1. The Ternary Operator
This is a terrific code saver when you wish to compose an
if. else statement in just one line.
const x = 20; let answer; if (x > > 10 ) answer="greater than 10"; else
const answer = x > > 10? "greater than 10": "less than 10";
You can also nest your
if statement like this:
const answer = x > > 10? "greater than 10": x < < 5? "less than 5":"
between 5 and 10"; 2. Short-circuit Evaluation Shorthand
When assigning a variable worth to another variable, you may wish to ensure that the source variable is not null, undefined, or empty. You can either write a long
if statement with multiple conditionals, or utilize a short-circuit examination.
if (variable1!== null|| variable1!== undefined|| variable1!== ") let variable2 = variable1;
const variable2 = variable1|| 'brand-new';.
Don't believe me? Evaluate it yourself (paste the following code in ):
let variable1;. let variable2 = variable1|| 'bar';. console.log( variable2 === 'bar');// prints real. variable1='foo';. variable2 = variable1|| 'bar';. console.log( variable2);// prints foo.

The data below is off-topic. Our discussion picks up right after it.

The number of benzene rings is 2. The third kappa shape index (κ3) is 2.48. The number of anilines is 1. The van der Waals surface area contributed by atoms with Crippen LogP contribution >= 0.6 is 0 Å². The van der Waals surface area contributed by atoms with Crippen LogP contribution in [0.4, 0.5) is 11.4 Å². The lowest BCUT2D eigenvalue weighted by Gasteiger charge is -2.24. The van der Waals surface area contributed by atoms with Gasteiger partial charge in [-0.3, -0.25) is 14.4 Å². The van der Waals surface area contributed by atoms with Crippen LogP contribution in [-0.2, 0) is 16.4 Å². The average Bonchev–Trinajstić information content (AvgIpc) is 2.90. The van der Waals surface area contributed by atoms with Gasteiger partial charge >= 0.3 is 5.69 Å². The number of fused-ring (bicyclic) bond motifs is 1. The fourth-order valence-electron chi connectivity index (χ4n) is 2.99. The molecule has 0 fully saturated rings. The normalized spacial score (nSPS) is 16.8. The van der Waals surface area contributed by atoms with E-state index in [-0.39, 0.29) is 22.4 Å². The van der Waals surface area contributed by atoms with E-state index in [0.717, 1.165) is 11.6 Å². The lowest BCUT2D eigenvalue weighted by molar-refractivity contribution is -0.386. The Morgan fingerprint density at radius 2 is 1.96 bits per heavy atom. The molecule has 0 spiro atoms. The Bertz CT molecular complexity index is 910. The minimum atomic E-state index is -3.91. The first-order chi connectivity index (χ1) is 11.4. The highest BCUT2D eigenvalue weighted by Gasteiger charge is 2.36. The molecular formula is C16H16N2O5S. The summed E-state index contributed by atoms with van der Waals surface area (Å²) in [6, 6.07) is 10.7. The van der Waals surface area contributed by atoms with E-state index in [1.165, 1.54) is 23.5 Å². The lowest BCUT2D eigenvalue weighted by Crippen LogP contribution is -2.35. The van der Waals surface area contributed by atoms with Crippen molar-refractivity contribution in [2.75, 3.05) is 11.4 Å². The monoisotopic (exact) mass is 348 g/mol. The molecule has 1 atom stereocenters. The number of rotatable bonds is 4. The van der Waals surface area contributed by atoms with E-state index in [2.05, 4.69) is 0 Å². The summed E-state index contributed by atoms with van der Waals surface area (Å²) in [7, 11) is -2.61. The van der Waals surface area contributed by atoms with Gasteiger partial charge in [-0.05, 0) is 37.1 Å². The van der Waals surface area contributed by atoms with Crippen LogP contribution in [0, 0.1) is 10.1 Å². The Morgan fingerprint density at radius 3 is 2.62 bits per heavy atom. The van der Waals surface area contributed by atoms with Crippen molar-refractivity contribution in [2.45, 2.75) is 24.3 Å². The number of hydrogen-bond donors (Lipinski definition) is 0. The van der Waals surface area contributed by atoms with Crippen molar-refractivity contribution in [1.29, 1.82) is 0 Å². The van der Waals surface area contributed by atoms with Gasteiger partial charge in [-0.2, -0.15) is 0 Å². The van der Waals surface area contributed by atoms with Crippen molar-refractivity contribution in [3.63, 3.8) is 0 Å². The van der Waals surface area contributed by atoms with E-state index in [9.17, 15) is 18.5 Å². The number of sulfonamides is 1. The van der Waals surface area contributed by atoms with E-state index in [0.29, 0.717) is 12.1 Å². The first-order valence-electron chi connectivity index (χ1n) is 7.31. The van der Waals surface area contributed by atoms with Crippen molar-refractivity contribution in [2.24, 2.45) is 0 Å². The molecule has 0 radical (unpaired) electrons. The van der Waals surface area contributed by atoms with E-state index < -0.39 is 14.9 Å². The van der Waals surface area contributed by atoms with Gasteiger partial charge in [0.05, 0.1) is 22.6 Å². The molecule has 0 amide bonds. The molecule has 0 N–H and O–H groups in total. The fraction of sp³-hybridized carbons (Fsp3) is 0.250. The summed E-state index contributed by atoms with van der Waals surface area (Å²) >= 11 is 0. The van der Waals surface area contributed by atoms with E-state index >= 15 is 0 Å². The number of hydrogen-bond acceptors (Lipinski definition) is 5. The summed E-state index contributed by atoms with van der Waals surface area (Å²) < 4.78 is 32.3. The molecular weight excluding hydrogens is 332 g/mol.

Do note that if you set
0, the worth
bar will be assigned.
3. Stating Variables Shorthand
It's good practice to declare your variable tasks at the beginning of your functions. This shorthand technique can conserve you great deals of time and space when stating multiple variables at the exact same time.
let x;. let y;. let z = 3;.
let x, y, z= 3;.
4. If Existence Shorthand
This may be unimportant, but worth a reference. When doing "
if checks", task operators can sometimes be omitted.
Note: these two examples are not precisely equivalent, as the shorthand check will pass as long as
Here is another example. If
a is NOT equivalent to true, then do something.
let a;. if (a!== true)
let a;. if (! a) do something ...
const fruits = [' mango', 'peach', 'banana'];.
for (let i = 0; i <
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